I have written about my own love for reading and described my implementation of middle school reading workshops. Those workshops were designed to give my students the same experiences with books that fueled my own love of reading: choosing what I wanted to read and making reading a priority in my day.
Two recent blog entries show that my values continue in contemporary classrooms. Former high school teacher Julia Franks describes making a change in her AP English classroom when she moved away from communal reading and analysis of the classics to choosing their own reading. Her practice arose from her belief that readers make better citizens as they are able to construct more sophisticated narratives around events in the world around them:
As a nation, too, we need these narratives. Election results end in an upset, and we spend a whole lot of time trying to answer the question why? Or a man walks into a church and opens fire on the congregation. We as a country respond by trying to make a narrative: cause, effect, cause, effect. When we can’t do it, we feel adrift, even despairing. And yes, we’re tempted to oversimplify the story. But the more practice we have at story-making, the more we’re able to construct a nuanced national story.
Given the option of reading the books on the syllabus or reading twice as many books from a list of 300 titles, all students chose the latter and, by the end of the year, had read nearly twice as many pages as mandated on the original plan. And those AP exam scores that seem to dictate the analysis that eats up so much class time? They did not suffer at all.
We have to offer more choice, and we have to set actual time aside in the school day for reading. (Maybe fewer hours, say, discussing Hamlet?) In this moment in American culture, we need reader-citizens more than ever. Because of that, English departments have the opportunity to be especially relevant in civic life. Some of them are already taking up that challenge.
Middle school teacher and founder of The Global Read Aloud, Pernille Ripp, describes her own “horror” when, at the beginning of the year, her students reported how little they enjoyed reading. She was determined to change that and she did it with books:
Books, and plenty of them. Books that were accessible through audio and text. Books that were not there to push them in a certain direction. That were not forced on them. Picture books for the days where chapter books seemed to be too much work. Free verse for those who had lost their connection with the magic of reading. Graphic novels meant to teach, entice, and enthrall. Everywhere they looked there were books and the books called to them. Without judgment. Without restriction. Without one path to being a reader.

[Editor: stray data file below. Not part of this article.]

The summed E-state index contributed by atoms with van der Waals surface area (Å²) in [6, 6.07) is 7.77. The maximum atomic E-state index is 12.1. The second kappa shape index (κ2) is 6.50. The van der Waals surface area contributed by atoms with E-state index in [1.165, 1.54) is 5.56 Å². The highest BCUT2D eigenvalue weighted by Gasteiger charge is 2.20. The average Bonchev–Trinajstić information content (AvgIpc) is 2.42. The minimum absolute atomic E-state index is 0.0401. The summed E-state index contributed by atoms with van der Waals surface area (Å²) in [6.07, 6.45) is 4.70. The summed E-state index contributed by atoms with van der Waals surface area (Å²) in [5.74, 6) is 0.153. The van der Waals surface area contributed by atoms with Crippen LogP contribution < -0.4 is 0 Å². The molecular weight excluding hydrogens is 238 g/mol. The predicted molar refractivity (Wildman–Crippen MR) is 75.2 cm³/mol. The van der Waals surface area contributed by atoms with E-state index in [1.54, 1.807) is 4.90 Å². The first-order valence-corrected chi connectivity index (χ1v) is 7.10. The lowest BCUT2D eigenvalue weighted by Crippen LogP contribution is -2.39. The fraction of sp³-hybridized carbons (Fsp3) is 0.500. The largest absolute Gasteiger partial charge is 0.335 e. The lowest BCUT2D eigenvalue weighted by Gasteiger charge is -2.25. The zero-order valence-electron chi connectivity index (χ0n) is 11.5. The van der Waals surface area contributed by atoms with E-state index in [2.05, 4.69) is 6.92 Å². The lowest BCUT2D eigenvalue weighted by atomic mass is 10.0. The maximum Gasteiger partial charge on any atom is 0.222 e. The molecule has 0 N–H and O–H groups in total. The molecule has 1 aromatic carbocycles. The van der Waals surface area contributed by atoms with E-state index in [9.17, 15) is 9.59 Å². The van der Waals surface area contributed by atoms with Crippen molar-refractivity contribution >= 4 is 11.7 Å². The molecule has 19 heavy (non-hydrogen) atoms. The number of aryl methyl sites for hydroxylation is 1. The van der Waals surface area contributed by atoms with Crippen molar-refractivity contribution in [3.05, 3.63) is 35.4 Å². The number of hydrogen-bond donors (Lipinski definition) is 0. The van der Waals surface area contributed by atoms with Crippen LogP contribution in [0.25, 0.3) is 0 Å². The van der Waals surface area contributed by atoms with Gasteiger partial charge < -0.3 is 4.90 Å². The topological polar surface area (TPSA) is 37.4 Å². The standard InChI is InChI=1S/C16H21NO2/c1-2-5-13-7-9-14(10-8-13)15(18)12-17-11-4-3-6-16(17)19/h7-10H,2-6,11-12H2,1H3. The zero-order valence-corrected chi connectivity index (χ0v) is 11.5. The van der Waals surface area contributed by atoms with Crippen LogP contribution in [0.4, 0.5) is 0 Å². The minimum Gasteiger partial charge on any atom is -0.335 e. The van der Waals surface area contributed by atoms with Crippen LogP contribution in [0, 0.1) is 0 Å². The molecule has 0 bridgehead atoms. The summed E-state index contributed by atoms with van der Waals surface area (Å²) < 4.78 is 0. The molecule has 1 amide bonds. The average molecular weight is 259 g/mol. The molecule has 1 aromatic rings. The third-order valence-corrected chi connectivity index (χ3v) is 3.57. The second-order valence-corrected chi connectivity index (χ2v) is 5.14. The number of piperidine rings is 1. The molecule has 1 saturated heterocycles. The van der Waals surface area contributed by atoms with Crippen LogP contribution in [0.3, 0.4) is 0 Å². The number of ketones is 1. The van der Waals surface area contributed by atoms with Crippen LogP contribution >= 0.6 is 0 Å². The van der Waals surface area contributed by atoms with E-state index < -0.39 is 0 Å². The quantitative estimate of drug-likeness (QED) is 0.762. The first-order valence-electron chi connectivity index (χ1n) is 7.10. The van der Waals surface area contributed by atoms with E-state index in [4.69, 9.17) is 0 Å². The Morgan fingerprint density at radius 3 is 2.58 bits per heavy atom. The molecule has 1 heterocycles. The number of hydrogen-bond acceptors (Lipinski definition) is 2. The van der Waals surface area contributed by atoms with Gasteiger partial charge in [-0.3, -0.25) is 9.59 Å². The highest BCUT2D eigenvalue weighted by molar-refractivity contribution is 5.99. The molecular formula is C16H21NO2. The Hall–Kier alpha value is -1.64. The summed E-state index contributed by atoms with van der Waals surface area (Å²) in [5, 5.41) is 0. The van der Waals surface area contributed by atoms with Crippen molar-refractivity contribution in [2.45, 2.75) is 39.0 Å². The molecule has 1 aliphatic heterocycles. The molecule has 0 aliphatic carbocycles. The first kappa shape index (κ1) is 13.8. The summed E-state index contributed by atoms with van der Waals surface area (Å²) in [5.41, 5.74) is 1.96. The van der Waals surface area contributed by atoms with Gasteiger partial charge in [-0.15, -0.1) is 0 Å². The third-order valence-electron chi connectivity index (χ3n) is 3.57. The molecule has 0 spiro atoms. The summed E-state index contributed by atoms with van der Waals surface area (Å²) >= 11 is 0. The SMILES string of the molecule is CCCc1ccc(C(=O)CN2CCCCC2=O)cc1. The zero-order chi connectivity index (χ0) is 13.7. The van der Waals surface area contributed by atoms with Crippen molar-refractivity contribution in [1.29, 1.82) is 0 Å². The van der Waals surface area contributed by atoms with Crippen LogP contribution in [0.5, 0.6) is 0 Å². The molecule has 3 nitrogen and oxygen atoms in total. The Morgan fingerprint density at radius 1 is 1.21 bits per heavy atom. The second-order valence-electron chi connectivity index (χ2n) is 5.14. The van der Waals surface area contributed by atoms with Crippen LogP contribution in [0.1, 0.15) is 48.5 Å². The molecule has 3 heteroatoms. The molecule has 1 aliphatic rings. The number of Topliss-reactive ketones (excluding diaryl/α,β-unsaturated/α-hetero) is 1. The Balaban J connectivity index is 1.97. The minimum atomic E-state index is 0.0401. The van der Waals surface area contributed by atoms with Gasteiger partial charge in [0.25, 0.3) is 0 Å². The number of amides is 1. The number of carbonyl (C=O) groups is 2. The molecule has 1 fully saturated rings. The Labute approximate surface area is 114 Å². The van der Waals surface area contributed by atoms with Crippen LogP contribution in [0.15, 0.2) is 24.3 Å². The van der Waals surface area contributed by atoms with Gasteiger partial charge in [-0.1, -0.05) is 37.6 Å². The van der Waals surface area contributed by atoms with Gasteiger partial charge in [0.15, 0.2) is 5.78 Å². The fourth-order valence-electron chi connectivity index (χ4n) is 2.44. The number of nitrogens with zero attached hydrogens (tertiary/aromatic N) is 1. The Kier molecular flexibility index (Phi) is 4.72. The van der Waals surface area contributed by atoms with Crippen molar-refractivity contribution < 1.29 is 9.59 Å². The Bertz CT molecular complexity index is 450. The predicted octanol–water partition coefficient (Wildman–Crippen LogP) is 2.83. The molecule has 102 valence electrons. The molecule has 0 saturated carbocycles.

We also took time. Ten minutes every day to read. To find books. To have conversations about the texts we chose. To find something worthy of our time, that we perhaps would want to read later as well. Ten minutes that were the expectation coupled with the idea that one should only read good books, not waste our time on books that would make us dislike reading more. To abandon when needed, to book shop when desired.
The two priorities: the ability to choose your own books and the time to read them.
This message has also been part of The Readers of Broken Wheel Recommend, the book I am reading right now. Sara Lindqvist is a reader who uses books to change a small, dying Iowa town. As she organizes the books in her shop, she put “every unreadable book she could find” on a shelf. These mostly included the award winners that everyone talked about but never read. Sara had tried to by systematic about reading these classics:
She had thrown herself into one ambitious reading project after another, but things had rarely gone according to plan. It was boring to think of books as something you should read just because others had, and besides, she was much too easily distracted. There were far too many books out there to stick to any kind of theme.
Lots of the teachers I follow on Twitter are busy planning their summer reading. I applaud their desire to dive into professional reading, and I have a few of those books on my own list. But, I also would encourage them to let themselves be distracted and see where it leads.